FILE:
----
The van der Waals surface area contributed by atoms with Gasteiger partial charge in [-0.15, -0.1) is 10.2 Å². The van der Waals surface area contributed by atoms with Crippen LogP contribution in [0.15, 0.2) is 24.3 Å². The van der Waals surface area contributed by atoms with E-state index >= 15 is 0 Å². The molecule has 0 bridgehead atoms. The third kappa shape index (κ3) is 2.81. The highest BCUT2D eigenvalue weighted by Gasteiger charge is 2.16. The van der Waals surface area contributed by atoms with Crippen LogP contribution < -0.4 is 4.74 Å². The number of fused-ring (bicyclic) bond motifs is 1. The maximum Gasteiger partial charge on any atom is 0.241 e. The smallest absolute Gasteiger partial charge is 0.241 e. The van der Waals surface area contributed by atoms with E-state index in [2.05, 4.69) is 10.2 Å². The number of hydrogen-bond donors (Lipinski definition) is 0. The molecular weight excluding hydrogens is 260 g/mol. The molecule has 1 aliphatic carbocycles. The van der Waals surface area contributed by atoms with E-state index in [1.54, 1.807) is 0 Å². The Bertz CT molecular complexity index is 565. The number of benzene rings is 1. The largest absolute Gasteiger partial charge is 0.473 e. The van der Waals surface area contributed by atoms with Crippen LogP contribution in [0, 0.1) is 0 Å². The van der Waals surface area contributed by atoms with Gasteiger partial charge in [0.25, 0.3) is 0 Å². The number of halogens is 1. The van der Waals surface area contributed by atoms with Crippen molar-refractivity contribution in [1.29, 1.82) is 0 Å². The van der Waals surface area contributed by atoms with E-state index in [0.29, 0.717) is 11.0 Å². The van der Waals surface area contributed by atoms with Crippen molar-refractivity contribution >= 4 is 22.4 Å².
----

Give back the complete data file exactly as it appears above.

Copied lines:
The van der Waals surface area contributed by atoms with Gasteiger partial charge in [-0.15, -0.1) is 10.2 Å². The van der Waals surface area contributed by atoms with Crippen LogP contribution in [0.15, 0.2) is 24.3 Å². The van der Waals surface area contributed by atoms with E-state index >= 15 is 0 Å². The molecule has 0 bridgehead atoms. The third kappa shape index (κ3) is 2.81. The highest BCUT2D eigenvalue weighted by Gasteiger charge is 2.16. The van der Waals surface area contributed by atoms with Crippen LogP contribution < -0.4 is 4.74 Å². The number of fused-ring (bicyclic) bond motifs is 1. The maximum Gasteiger partial charge on any atom is 0.241 e. The smallest absolute Gasteiger partial charge is 0.241 e. The van der Waals surface area contributed by atoms with E-state index in [2.05, 4.69) is 10.2 Å². The number of hydrogen-bond donors (Lipinski definition) is 0. The molecular weight excluding hydrogens is 260 g/mol. The molecule has 1 aliphatic carbocycles. The van der Waals surface area contributed by atoms with E-state index in [1.54, 1.807) is 0 Å². The Bertz CT molecular complexity index is 565. The number of benzene rings is 1. The largest absolute Gasteiger partial charge is 0.473 e. The van der Waals surface area contributed by atoms with Crippen LogP contribution in [0, 0.1) is 0 Å². The van der Waals surface area contributed by atoms with Gasteiger partial charge in [0.25, 0.3) is 0 Å². The number of halogens is 1. The van der Waals surface area contributed by atoms with Crippen molar-refractivity contribution in [1.29, 1.82) is 0 Å². The van der Waals surface area contributed by atoms with E-state index in [0.29, 0.717) is 11.0 Å². The van der Waals surface area contributed by atoms with Crippen molar-refractivity contribution >= 4 is 22.4 Å².